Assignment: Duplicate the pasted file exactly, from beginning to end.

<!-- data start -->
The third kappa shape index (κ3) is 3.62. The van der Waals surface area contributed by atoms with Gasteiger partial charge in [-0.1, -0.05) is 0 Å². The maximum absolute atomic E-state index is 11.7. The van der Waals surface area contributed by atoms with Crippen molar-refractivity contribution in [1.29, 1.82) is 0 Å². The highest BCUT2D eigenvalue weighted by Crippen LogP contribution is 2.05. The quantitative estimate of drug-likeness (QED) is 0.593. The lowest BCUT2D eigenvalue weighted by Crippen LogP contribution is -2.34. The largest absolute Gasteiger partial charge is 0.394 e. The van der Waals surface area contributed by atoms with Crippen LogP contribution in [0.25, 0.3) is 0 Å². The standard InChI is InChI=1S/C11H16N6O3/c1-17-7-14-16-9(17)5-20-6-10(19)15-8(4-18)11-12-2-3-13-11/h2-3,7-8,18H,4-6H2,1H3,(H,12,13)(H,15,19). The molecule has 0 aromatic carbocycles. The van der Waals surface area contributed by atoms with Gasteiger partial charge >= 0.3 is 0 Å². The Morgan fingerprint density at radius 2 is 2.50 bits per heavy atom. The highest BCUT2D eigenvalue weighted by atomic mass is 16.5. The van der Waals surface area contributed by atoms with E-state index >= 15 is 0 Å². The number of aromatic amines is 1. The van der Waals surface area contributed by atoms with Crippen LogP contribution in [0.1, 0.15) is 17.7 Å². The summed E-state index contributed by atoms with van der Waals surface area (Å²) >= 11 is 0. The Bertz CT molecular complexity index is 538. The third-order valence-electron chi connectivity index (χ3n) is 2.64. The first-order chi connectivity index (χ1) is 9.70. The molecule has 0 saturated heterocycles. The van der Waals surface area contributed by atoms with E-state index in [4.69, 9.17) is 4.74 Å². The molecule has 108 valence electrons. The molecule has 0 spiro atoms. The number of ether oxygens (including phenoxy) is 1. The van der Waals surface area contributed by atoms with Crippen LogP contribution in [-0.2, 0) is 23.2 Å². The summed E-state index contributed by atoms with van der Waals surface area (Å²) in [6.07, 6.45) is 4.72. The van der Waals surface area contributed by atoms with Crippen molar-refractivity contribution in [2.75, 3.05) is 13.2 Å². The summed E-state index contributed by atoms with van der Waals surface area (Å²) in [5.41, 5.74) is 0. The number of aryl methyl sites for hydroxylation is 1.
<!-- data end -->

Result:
The third kappa shape index (κ3) is 3.62. The van der Waals surface area contributed by atoms with Gasteiger partial charge in [-0.1, -0.05) is 0 Å². The maximum absolute atomic E-state index is 11.7. The van der Waals surface area contributed by atoms with Crippen molar-refractivity contribution in [1.29, 1.82) is 0 Å². The highest BCUT2D eigenvalue weighted by Crippen LogP contribution is 2.05. The quantitative estimate of drug-likeness (QED) is 0.593. The lowest BCUT2D eigenvalue weighted by Crippen LogP contribution is -2.34. The largest absolute Gasteiger partial charge is 0.394 e. The van der Waals surface area contributed by atoms with Crippen LogP contribution in [0.25, 0.3) is 0 Å². The standard InChI is InChI=1S/C11H16N6O3/c1-17-7-14-16-9(17)5-20-6-10(19)15-8(4-18)11-12-2-3-13-11/h2-3,7-8,18H,4-6H2,1H3,(H,12,13)(H,15,19). The molecule has 0 aromatic carbocycles. The van der Waals surface area contributed by atoms with Gasteiger partial charge >= 0.3 is 0 Å². The Morgan fingerprint density at radius 2 is 2.50 bits per heavy atom. The highest BCUT2D eigenvalue weighted by atomic mass is 16.5. The van der Waals surface area contributed by atoms with E-state index >= 15 is 0 Å². The number of aromatic amines is 1. The van der Waals surface area contributed by atoms with Crippen LogP contribution in [0.1, 0.15) is 17.7 Å². The summed E-state index contributed by atoms with van der Waals surface area (Å²) >= 11 is 0. The Bertz CT molecular complexity index is 538. The third-order valence-electron chi connectivity index (χ3n) is 2.64. The first-order chi connectivity index (χ1) is 9.70. The molecule has 0 saturated heterocycles. The van der Waals surface area contributed by atoms with E-state index in [4.69, 9.17) is 4.74 Å². The molecule has 108 valence electrons. The molecule has 0 spiro atoms. The number of ether oxygens (including phenoxy) is 1. The van der Waals surface area contributed by atoms with Crippen LogP contribution in [-0.2, 0) is 23.2 Å². The summed E-state index contributed by atoms with van der Waals surface area (Å²) in [6.07, 6.45) is 4.72. The van der Waals surface area contributed by atoms with Crippen molar-refractivity contribution in [2.75, 3.05) is 13.2 Å². The summed E-state index contributed by atoms with van der Waals surface area (Å²) in [5.41, 5.74) is 0. The number of aryl methyl sites for hydroxylation is 1.